Gmail Blue is the great of all inventions! Transform your Gmail inbox into the deepest blues of blues. Unfortunately this doesn’t seem to actually be an option.
For those office proficiency geeks, Google launched the “Levity Algorithm” to help make your appointments and documents more exciting! (no iteration of this is really available)
YouTube was by far the best April Fools with the greatest collaboration of pranksters!
Stay tuned tomorrow when Renegade explores pranks from all over the web!
A new feature you may have seen on Facebook caught our eye this week. A friend posts an article on Facebook and you comment, then… BAM! “Like Page” pops up. Good news for brands!
The image above shows a post that appeared in my newsfeed linking to a SearchEngineLand.com article.
As soon a I commented on this post, the “Like Page” pop-up appears below the article preview. The same thing happens when I Like posts.
This is different from the Page post ads that brands can buy to appear on timelines, which have been the target of some controversy after disappearing in November 2012. Unlike these ads, the Like Button appears on users posts that they have opted to share themselves.
So far Renegade has only seen this on posts of articles by publications that have Facebook Pages. It’s a seamless integration of the like button for anyone who engages with the post, friend or not. However, given the coming changes with the News Feed, it’s likely this feature will be integrated into all shared page posts and website links (as long as the website has a FB page). In this way it would work much like Google Authorship and search results. It’s the perfect way to keep page engagement rising, so make sure you’re creating content that people will share.
Search Engine Optimization is the language of the Internet. The rules consistently change and everyone has a point of view on how to do it best. There is also the big debate of whether web design or SEO is the higher priority. All that aside, here are the key things you should focus on that don’t have anything to do with search algorithms and are effective no matter the design of your blog!
Site Traffic: How much traffic your blog gets plays a big role. It validates the information on your blog. After writing, focus as much as you can on driving traffic. You can also do this with backlinks fairly easily, by leaving comments on other blogs that mention your topics and putting your address in the “website field” to drive traffic to your post. You should also share your post on social media, especially Twiter, as this creates backlinks as well.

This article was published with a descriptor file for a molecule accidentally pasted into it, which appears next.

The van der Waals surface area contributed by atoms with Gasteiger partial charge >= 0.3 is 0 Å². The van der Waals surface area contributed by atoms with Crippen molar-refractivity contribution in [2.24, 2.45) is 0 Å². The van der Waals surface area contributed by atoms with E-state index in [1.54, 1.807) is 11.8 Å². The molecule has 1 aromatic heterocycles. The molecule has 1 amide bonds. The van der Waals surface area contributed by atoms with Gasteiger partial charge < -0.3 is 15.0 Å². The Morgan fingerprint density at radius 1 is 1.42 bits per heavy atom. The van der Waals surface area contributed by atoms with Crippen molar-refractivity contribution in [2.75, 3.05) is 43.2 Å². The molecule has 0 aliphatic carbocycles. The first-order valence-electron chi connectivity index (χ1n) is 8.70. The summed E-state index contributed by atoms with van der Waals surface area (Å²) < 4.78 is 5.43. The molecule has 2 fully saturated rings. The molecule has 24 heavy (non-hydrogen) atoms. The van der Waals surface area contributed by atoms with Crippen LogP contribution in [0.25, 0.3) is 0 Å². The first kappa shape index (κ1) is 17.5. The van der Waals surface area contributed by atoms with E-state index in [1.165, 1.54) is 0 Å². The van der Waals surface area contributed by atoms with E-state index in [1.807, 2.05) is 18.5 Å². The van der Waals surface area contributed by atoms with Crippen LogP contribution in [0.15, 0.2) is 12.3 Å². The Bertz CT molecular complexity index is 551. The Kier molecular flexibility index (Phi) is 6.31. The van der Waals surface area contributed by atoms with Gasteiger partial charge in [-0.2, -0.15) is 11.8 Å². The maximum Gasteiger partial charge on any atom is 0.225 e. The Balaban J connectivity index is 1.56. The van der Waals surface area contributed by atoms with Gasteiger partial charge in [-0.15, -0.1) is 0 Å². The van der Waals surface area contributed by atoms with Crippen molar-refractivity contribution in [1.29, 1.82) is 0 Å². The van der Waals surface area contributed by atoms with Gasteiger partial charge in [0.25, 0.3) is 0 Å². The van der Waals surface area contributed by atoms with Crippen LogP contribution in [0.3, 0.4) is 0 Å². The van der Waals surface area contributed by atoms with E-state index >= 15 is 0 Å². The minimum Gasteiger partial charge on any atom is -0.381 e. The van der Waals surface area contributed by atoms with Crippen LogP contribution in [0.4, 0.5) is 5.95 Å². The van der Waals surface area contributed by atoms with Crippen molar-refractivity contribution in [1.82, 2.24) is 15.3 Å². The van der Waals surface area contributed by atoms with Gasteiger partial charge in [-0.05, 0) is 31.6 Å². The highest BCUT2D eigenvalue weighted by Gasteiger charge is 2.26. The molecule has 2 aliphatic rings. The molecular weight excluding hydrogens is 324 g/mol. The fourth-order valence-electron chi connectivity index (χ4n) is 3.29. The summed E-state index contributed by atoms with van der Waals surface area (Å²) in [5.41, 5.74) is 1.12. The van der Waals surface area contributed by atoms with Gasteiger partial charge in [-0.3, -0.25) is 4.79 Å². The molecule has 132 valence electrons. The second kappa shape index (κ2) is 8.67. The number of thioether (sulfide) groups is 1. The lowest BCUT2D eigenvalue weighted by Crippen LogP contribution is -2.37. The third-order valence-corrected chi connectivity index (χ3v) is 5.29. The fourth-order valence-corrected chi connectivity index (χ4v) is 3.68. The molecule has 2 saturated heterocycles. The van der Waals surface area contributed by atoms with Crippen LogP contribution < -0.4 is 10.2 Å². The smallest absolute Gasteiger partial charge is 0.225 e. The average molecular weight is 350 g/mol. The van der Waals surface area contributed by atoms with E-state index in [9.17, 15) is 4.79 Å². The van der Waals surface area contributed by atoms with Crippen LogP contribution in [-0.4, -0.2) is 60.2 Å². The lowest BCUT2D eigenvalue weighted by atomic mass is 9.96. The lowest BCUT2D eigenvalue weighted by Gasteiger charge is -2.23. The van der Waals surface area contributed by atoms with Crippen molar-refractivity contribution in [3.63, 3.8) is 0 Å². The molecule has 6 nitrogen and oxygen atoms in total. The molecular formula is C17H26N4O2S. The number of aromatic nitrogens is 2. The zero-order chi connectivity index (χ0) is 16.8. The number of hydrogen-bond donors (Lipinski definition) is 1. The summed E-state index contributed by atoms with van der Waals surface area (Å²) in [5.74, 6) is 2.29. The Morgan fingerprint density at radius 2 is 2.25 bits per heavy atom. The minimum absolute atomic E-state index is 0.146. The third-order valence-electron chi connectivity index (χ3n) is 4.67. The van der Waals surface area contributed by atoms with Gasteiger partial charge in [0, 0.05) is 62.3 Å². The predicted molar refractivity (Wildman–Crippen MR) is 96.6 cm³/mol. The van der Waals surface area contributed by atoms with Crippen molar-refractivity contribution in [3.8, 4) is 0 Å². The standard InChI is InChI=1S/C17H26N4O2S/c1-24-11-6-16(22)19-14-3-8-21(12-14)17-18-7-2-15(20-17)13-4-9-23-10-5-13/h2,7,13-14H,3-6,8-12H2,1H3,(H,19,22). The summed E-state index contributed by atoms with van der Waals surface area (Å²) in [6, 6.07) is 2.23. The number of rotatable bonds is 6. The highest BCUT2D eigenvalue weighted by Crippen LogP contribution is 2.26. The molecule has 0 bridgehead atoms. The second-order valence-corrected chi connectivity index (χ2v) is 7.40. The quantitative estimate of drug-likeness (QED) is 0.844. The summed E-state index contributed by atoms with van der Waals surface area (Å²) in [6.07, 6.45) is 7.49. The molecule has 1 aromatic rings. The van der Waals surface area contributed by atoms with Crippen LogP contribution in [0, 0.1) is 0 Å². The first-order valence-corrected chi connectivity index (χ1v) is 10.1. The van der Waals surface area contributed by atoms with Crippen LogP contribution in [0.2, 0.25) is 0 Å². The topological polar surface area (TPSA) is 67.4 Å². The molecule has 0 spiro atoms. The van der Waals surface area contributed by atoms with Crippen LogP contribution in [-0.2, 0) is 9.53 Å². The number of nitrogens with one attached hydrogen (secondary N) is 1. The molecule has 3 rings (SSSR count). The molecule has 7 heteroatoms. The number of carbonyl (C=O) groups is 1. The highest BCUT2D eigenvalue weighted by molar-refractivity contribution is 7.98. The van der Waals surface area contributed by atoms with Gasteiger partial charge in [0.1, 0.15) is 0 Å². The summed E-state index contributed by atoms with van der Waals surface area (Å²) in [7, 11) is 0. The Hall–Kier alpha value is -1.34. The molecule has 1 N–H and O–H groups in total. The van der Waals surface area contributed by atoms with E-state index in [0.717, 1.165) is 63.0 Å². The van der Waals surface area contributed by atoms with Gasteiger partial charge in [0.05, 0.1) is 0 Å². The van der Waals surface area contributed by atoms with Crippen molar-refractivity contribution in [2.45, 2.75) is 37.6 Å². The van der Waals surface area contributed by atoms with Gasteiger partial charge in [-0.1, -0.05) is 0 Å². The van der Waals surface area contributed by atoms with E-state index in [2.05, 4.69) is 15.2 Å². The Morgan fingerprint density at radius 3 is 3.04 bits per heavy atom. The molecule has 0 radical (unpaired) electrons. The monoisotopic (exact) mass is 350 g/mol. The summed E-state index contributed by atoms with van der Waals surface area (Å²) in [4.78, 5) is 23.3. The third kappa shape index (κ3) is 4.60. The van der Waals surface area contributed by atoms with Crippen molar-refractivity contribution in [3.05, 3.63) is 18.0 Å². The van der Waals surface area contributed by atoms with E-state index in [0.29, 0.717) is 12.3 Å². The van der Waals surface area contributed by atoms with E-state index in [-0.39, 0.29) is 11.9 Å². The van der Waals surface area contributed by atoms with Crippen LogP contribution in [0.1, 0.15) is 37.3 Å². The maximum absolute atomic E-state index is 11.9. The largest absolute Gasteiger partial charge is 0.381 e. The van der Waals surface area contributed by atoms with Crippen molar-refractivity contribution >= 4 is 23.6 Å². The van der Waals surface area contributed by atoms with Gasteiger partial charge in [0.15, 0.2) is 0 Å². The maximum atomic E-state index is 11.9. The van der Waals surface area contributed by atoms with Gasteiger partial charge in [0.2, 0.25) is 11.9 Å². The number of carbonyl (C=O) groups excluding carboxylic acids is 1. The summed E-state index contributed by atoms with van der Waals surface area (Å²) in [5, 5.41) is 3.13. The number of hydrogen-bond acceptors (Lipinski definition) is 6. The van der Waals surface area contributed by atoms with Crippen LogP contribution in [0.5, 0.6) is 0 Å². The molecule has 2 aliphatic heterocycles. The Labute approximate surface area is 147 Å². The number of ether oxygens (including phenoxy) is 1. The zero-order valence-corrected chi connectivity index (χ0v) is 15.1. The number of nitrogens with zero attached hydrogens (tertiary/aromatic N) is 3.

Post Length: Your post needs to be digestible by Google's web crawlers, although this is not as important as some of the other items on this list. If you can, beef up your post to a decent paragraph, to include enough room for a good “keyword ratio,” and then you’ll be well off.
Links: The links you put into your post that cite sources help your ranking. You could also leave a comment on the original source with a link to your site. Completed link-loops won’t hurt!
Tags/Keywords: Use tags and include keywords as a label/tag. A neat trick is to use the site Wordle.net to create a word cloud of your posts’s source article or, if your post is long enough, your own post. The five largest words in the word cloud will be your keywords. It's also important to use different instances of your keywords, e.g., not just using "light,” but also including "lightbulb," "bulb," "lamps," "light bulb" and "lamp."
Site Info: Make sure you have your site’s general keywords in your site description. You can also create a line that is similar to but not the same as your header in the footer of your site with the keywords, as well as a byline for your posts. For instance, you write a lot about recipes of fruit desserts, so “fruit,” “desserts” and “recipe” should be in your site description and bylines. “Charlie’s tasty creations blog” won’t be nearly as effective.
Other Blogs: If you can manage it, create relationships with other bloggers in similar or complementary topics. Offer to reference their work and link back to their blogs. As a group you can help drive each other up in the ranks through backlinks on similar subject matter. You can also guest blog for these blogs and include your byline in your post on their site, which will also help create relevance in the eyes of the web crawlers.
Avoid Copying and Pasting: Create original headlines and content in your blog. Google will go the original source and ignore your blog entirely when it comes to search results.
Google Authorship: Specifically for Google, the Google Authorship program will help your SEO. You must enter a bit of code on your site or byline and then register with Google. Any content that you create will be tied to your Google profile and Google+ account.
So, don’t get hung up on technicalities of SEO. Just focus on these key concepts and you’ll do fine as a blogger. When your site traffic hits a record amount, you can then dive deeper into the SEO game.
"How we're all sharing is changing and the news feed needs to evolve with those changes. This is the evolving face of news feed." – Mark Zuckerburg